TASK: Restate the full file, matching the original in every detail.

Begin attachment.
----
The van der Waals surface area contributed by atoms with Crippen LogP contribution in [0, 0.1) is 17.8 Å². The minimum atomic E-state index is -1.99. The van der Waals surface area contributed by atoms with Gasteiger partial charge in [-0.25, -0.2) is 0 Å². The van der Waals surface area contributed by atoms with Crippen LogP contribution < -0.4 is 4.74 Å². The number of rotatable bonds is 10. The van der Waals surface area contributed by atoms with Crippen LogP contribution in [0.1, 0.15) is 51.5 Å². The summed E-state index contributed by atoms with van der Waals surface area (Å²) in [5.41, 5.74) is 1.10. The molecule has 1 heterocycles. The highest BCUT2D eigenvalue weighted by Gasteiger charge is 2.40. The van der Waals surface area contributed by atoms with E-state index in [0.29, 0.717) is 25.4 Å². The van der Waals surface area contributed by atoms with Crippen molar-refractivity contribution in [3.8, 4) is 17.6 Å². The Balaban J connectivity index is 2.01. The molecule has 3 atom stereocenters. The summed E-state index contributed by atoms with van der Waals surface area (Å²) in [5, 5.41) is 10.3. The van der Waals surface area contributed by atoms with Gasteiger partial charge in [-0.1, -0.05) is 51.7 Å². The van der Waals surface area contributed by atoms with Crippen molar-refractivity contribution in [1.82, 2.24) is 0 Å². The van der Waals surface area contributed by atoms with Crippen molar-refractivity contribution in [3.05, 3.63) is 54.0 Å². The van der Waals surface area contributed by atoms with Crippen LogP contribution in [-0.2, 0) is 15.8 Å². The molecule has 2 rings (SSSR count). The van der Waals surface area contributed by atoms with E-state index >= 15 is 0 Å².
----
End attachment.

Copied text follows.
The van der Waals surface area contributed by atoms with Crippen LogP contribution in [0, 0.1) is 17.8 Å². The minimum atomic E-state index is -1.99. The van der Waals surface area contributed by atoms with Gasteiger partial charge in [-0.25, -0.2) is 0 Å². The van der Waals surface area contributed by atoms with Crippen LogP contribution < -0.4 is 4.74 Å². The number of rotatable bonds is 10. The van der Waals surface area contributed by atoms with Crippen LogP contribution in [0.1, 0.15) is 51.5 Å². The summed E-state index contributed by atoms with van der Waals surface area (Å²) in [5.41, 5.74) is 1.10. The molecule has 1 heterocycles. The highest BCUT2D eigenvalue weighted by Gasteiger charge is 2.40. The van der Waals surface area contributed by atoms with E-state index in [0.29, 0.717) is 25.4 Å². The van der Waals surface area contributed by atoms with Crippen molar-refractivity contribution in [3.8, 4) is 17.6 Å². The Balaban J connectivity index is 2.01. The molecule has 3 atom stereocenters. The summed E-state index contributed by atoms with van der Waals surface area (Å²) in [5, 5.41) is 10.3. The van der Waals surface area contributed by atoms with Gasteiger partial charge in [-0.1, -0.05) is 51.7 Å². The van der Waals surface area contributed by atoms with Crippen molar-refractivity contribution in [1.82, 2.24) is 0 Å². The van der Waals surface area contributed by atoms with Crippen molar-refractivity contribution in [3.05, 3.63) is 54.0 Å². The van der Waals surface area contributed by atoms with Crippen LogP contribution in [-0.2, 0) is 15.8 Å². The molecule has 2 rings (SSSR count). The van der Waals surface area contributed by atoms with E-state index >= 15 is 0 Å².